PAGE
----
WellPoint rolls out program with cost ceilings for procedures

Indiana employers, desperate to curb the cost of their workers’ health benefits, are taking a new look at an old idea.

Indianapolis-based WellPoint Inc. rolled out an initiative in late June called reference-based benefits. The program helps employers establish a maximum fee they will pay for certain tests and procedures. If workers go to health care providers charging more than that price, the employees have to pay the difference.

WellPoint has partnered with San Francisco-based Castlight Health, which provides an easy-to-use software program to provide a company’s workers with price and quality information for health care providers.

Reliable price and quality information has never really been available before. But Castlight’s tool, which has already been adopted by more than a dozen of Indiana’s largest employers, gives the reference-pricing idea a better chance of working now.

“Who’s interested? The answer is, everybody,” said Dave Kelleher, executive director of the Employers Forum of Indiana, a consortium of large employers, hospitals and health insurers.

He added, however, that the large employers he’s talked with are being cautious and aren’t likely to sign up this year.

WellPoint is touting that reference pricing saved the California Public Employees Retirement System 19 percent on joint-replacement surgeries in a one-year trial. It thinks it can achieve similar savings for employers in the 14 states in which it operates Blue Cross and Blue Shield plans, including Indiana.

“Reference-based benefit designs allow employers to preserve a large network and high-quality care options for their employees while also enabling the employer to achieve significant savings on benefit costs,” Rob Hillman, president of WellPoint’s Indiana subsidiary, Anthem Blue Cross and Blue Shield, wrote in an email.

He noted that Castlight’s software tool has “shined a light” on health care prices that can vary wildly within the same city—and even within one insurer’s network.

“This wide variation is a growing source of frustration among employers,” Hillman wrote. “All of these factors combine to make reference-based benefits attractive to employers right now.”

WellPoint has also been pushing to get lower costs from hospital systems by forming networks that exclude some of them. But such “narrow network” health plans will be a tough sell with employers, because they fear the restriction of choice would spark a worker backlash.

Reference pricing may be a way to achieve lower prices without restricting workers’ choices—provided that employers communicate the idea effectively to employees before they get surprised by a huge bill because they went to a higher-cost provider.

The reference pricing concept has been used by several state-run health plans in Europe for 20 years. It has also been used by some American health insurers to hold down costs on prescription drugs.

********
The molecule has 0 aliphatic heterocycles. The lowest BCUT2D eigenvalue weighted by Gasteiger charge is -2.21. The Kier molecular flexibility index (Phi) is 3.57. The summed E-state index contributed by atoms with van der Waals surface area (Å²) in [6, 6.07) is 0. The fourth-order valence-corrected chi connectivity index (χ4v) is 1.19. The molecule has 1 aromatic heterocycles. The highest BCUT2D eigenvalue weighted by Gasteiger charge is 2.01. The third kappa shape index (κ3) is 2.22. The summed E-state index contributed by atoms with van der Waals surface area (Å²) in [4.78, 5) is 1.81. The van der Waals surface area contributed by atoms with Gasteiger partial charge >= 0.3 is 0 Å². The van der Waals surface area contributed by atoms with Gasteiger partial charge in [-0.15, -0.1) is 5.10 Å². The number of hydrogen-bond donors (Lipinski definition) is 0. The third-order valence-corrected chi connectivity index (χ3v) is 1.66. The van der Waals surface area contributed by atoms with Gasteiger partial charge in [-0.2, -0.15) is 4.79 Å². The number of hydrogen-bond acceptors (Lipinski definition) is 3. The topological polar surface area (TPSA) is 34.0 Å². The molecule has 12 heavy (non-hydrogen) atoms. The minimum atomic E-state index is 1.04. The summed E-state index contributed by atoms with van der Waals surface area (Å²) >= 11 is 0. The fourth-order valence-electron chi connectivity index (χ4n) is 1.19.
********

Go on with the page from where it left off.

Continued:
Going even further back, reference pricing is similar to the “scheduled benefits” that were central to health insurance plans from the 1950s to the 1970s.

Such plans gave their members a list of the amounts the insurer would pay for various procedures. Any charges from doctors and hospitals that exceeded that amount had to be borne by the patient.

The system worked then, because hospitals and doctors could quote prices fairly easily. But now, after the federal Medicare program and private health insurers have erected an indecipherable system of ICD-9, CPT and DRG codes between providers and patients, getting price information is nearly impossible.

Castlight Health saw potential to revive the reference-pricing idea after the success achieved with reference pricing by California-based grocer Safeway. Then Castlight conducted market research that showed a huge number of employers were considering trying the same thing.

Castlight is now talking to as many as 50 employers about implementing reference pricing, including some in Indiana, said Peter Isaacson, the company’s chief marketing officer. He said employers can do reference pricing on more than 900 types of medical services, but most focus initially on lab tests and imaging scans.

“We think it’s going to become increasingly common over the next few years. Because it’s an obvious way to continue to drive savings,” Isaacson said.

Sheri Alexander, director of employee benefits at Indianapolis-based insurance brokerage Gregory & Appel, thinks WellPoint and Castlight will attract some reference-pricing customers in time to launch in 2014. The first prospects may be midsize employers that have already signed up for Castlight’s pricing software.

“In concept, when I’ve discussed reference-based benefits with employers, they are very intrigued provided employees have the tools to evaluate prices.”

Larger employers are more likely to wait until 2015, she said.

Denny Darrow, deputy director of personnel for the state of Indiana, which rolled out Castlight’s service on June 1, said the state intends to get its employees using the service first, before taking a serious look at reference pricing.

“We are always looking at options to spend health care dollars in the most meaningful way, and referenced-based benefits certainly show a lot of promise,” he wrote in an email.

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